Nearly a year ago some of the leaders at our newly planted church sat down to assess what we were, for lack of a better word, “creating.” We examined what our culture, systems, and structures were producing. We measured it against what we were aiming for, to make and train disciples who make and train disciples. During this healthy period of self-examination we determined that we were not hitting the mark in a satisfactory manner. As a result we started with the end in mind, reverse engineering our overall approach and execution of discipleship with the goal of producing a certain type of guy. This guy was aptly named, “The Gospel Man.”
Before telling you what The Gospel Man is like, let me tell you why I think it is absolutely important for leaders to do this.
First, it synthesizes leadership. All pastors and leaders are working towards producing this guy.
Second, it clarifies vision. When people visit and join the church they know that this is the type of guy we are trying to make.
Third, it is measurable. We can evaluate how we are doing in this area by simply evaluating our guys. If the game plan is right then mission will advance as the ministry expressions are synced up with a biblical vision of ministry.
OK, so what is The Gospel Man? The Gospel Man is growing, leading, and disciple-making.
1) The Gospel Man is GROWING. When I say growing I don’t simply mean that he is learning new stuff. It is not less than this but it is more. The growing is particularly concerned with his affections. This guy is growing in his delight in the work and worth of Christ. That is, he is becoming more aware of the bigness of God and the smallness of self. As he is growing, the stuff he is learning is translating into love for, obedience to, and loyalty to Christ.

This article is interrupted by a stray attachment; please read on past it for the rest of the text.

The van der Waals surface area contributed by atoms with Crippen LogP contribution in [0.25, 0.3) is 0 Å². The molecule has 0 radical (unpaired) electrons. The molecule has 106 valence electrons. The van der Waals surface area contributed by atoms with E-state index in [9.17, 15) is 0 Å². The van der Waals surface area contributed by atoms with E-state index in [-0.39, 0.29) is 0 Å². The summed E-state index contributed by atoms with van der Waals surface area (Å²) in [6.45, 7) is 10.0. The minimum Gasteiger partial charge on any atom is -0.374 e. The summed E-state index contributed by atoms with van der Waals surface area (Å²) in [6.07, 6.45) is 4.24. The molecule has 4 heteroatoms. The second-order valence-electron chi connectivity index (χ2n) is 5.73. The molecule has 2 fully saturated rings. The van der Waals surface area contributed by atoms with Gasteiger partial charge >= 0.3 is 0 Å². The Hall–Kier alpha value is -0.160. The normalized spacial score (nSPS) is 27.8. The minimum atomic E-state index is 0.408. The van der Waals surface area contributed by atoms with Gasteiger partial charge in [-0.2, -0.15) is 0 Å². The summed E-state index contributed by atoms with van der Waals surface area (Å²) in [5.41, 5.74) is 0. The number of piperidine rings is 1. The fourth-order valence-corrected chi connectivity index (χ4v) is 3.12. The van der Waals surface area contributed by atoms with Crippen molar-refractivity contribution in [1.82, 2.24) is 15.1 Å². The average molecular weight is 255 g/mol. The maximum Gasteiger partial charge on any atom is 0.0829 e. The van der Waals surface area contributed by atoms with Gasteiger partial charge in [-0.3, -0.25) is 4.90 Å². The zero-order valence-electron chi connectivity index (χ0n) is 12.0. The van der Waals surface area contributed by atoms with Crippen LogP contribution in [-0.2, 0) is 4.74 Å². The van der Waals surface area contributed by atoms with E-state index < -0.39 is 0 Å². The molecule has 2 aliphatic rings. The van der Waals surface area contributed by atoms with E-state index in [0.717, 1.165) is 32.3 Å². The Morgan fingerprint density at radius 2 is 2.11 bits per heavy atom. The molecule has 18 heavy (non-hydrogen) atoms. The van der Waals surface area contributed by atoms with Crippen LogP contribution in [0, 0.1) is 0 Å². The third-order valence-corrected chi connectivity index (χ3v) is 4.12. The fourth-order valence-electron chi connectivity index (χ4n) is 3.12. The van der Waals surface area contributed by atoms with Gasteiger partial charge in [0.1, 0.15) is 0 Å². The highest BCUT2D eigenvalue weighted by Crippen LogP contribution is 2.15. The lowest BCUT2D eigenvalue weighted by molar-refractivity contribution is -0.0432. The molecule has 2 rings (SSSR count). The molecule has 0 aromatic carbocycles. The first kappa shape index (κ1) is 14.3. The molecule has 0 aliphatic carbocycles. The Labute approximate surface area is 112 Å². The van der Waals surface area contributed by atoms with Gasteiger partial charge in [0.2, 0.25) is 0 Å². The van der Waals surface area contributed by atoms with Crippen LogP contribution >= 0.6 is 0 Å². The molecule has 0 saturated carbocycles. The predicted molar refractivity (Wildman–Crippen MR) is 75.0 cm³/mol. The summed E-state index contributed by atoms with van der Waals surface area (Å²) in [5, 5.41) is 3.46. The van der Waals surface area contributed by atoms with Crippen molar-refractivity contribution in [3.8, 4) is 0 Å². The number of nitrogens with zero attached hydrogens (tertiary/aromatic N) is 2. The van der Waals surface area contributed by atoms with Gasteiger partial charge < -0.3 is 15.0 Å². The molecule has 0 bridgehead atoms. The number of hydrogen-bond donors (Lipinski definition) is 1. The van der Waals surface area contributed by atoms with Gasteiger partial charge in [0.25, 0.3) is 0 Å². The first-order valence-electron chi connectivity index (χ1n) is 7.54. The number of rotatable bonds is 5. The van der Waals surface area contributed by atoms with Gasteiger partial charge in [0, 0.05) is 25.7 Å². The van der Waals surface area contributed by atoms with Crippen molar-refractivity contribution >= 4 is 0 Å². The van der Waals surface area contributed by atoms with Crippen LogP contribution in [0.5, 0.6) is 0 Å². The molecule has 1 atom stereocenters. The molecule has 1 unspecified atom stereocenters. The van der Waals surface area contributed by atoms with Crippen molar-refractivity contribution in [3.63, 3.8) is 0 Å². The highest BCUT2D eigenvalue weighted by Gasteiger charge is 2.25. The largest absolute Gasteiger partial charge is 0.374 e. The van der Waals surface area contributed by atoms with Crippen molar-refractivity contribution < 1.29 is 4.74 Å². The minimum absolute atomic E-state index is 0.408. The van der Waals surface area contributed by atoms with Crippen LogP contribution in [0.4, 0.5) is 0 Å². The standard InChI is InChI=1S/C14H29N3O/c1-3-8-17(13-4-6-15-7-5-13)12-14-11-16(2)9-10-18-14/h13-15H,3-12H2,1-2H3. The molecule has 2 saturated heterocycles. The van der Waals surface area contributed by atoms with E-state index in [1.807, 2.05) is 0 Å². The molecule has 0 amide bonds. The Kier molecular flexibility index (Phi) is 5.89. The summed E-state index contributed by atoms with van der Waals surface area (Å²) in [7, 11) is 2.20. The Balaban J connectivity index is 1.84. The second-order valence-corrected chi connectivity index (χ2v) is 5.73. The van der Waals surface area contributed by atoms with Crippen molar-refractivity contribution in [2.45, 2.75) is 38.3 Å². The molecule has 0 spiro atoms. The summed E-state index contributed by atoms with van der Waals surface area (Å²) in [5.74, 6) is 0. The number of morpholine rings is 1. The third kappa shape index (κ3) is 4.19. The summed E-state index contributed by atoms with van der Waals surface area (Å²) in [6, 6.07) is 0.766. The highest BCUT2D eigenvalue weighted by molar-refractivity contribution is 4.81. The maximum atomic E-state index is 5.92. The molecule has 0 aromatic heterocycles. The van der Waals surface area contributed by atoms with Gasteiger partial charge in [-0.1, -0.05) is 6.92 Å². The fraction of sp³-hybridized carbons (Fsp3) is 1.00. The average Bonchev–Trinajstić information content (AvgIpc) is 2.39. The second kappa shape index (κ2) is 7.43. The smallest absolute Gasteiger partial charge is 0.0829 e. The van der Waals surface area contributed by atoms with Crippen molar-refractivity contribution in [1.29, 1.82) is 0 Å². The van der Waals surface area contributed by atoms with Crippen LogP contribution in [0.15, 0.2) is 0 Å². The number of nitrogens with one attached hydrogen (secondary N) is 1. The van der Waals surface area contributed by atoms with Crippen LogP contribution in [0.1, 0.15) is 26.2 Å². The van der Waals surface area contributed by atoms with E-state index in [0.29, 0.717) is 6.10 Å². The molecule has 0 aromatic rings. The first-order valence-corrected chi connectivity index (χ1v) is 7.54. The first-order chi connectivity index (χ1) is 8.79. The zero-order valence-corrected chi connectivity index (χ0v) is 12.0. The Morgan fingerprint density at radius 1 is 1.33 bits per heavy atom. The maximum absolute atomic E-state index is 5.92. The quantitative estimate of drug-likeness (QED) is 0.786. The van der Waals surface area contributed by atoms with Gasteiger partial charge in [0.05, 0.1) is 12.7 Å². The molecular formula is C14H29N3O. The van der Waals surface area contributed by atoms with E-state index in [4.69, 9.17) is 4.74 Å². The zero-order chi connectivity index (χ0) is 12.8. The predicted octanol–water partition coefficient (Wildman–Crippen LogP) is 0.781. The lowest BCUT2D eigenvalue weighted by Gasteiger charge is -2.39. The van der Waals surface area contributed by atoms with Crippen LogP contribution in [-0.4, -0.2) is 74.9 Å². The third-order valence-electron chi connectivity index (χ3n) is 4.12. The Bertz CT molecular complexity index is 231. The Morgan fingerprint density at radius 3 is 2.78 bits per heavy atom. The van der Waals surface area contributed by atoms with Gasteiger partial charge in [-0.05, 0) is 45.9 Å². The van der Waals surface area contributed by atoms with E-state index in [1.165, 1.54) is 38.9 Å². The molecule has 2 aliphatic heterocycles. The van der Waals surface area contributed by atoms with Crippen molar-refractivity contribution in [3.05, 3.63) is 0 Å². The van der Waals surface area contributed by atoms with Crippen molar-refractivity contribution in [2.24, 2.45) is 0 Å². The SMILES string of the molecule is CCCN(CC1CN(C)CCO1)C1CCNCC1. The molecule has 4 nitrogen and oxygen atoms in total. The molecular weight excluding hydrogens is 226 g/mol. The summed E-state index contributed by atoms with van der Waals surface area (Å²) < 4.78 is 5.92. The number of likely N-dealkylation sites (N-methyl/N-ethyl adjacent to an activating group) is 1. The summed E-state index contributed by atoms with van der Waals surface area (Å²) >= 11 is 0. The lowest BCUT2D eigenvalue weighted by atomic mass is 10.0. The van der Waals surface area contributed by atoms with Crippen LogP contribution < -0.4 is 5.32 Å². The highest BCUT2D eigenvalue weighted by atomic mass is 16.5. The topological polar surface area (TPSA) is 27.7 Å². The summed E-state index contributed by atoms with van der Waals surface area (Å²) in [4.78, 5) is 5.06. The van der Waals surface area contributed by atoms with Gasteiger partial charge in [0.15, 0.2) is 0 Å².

2) The Gospel Man is LEADING. Whether in society, the home or the church, men are called to be leaders. One symptom of the social problems facing us today is the obfuscation of male leadership. This lack of understanding leads to passive, disengaged men. The Bible calls Christian men to be leaders in life, ministry, and the home. Therefore, as a church we are aiming to introduce men to the privilege and the priority of leadership. Single guys need to be equipped to see that a wedding ring doesn’t magically make them a leader. Instead they are leaders already, marriage is another context. Ministry needs to be led by competent guys with strong character. This takes intentional training. It is far more than giving people jobs to do or barking at them to straighten up. It is a grass-roots effort to equip every man to be a faithful leader who is growing in his affections for Christ.
3) The Gospel Man is DISCIPLE-MAKING. All Christians are called to make disciples (MT. 28:18-21). At Emmaus we combine evangelism and training under the banner of discipling (Make and Train Disciples who Make and Train Disciples). The Gospel Man will be active in Evangelism and the ministry of training others in following Christ. He thinks like a Shepherd-Missionary (not one to the exclusion of the other but both and). This may include their wife, children, siblings, friends, neighbors, or coworkers. The net is broad here.
We determined that if the men at Emmaus were all-in for pursuing the multiplication of Gospel Men then we would watch the mission expand to catch up with the vision. Disciples would be multiplied and churches would be planted. We determined that before we could build the leaders we needed to build the culture that would shape the leaders. I really think this is a key point that too often gets overlooked.
In my next post I want to talk about how we went about this and how we are doing with it. If this post brings up any questions, feel free comment or message me and I’ll aim to tackle it.